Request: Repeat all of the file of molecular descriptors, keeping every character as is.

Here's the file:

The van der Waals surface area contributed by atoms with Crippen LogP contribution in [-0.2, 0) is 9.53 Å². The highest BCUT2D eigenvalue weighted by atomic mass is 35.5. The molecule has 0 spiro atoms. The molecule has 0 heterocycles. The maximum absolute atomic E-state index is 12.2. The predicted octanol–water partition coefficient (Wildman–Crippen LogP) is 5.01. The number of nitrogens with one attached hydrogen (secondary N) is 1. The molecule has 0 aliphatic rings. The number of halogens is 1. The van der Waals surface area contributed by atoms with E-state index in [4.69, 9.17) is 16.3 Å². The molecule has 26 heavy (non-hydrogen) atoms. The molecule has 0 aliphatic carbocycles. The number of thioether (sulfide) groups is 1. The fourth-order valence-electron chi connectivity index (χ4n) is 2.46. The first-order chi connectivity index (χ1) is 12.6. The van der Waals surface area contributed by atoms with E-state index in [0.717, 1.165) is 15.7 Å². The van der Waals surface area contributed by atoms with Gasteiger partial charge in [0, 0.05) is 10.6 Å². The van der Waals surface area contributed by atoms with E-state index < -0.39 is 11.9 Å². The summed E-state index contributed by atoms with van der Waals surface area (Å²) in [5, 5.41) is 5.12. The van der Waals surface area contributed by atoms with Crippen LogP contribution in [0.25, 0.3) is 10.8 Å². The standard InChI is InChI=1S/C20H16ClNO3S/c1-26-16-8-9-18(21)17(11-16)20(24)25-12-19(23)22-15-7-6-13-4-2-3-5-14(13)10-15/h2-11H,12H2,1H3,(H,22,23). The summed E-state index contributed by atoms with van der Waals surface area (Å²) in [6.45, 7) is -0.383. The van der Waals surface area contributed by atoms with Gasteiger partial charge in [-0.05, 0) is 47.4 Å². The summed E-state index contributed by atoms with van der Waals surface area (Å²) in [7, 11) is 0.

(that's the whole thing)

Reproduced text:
The van der Waals surface area contributed by atoms with Crippen LogP contribution in [-0.2, 0) is 9.53 Å². The highest BCUT2D eigenvalue weighted by atomic mass is 35.5. The molecule has 0 spiro atoms. The molecule has 0 heterocycles. The maximum absolute atomic E-state index is 12.2. The predicted octanol–water partition coefficient (Wildman–Crippen LogP) is 5.01. The number of nitrogens with one attached hydrogen (secondary N) is 1. The molecule has 0 aliphatic rings. The number of halogens is 1. The van der Waals surface area contributed by atoms with E-state index in [4.69, 9.17) is 16.3 Å². The molecule has 26 heavy (non-hydrogen) atoms. The molecule has 0 aliphatic carbocycles. The number of thioether (sulfide) groups is 1. The fourth-order valence-electron chi connectivity index (χ4n) is 2.46. The first-order chi connectivity index (χ1) is 12.6. The van der Waals surface area contributed by atoms with E-state index in [0.717, 1.165) is 15.7 Å². The van der Waals surface area contributed by atoms with Gasteiger partial charge in [0, 0.05) is 10.6 Å². The van der Waals surface area contributed by atoms with E-state index < -0.39 is 11.9 Å². The summed E-state index contributed by atoms with van der Waals surface area (Å²) in [5, 5.41) is 5.12. The van der Waals surface area contributed by atoms with Crippen LogP contribution in [0.25, 0.3) is 10.8 Å². The standard InChI is InChI=1S/C20H16ClNO3S/c1-26-16-8-9-18(21)17(11-16)20(24)25-12-19(23)22-15-7-6-13-4-2-3-5-14(13)10-15/h2-11H,12H2,1H3,(H,22,23). The summed E-state index contributed by atoms with van der Waals surface area (Å²) in [6.45, 7) is -0.383. The van der Waals surface area contributed by atoms with Gasteiger partial charge in [-0.05, 0) is 47.4 Å². The summed E-state index contributed by atoms with van der Waals surface area (Å²) in [7, 11) is 0.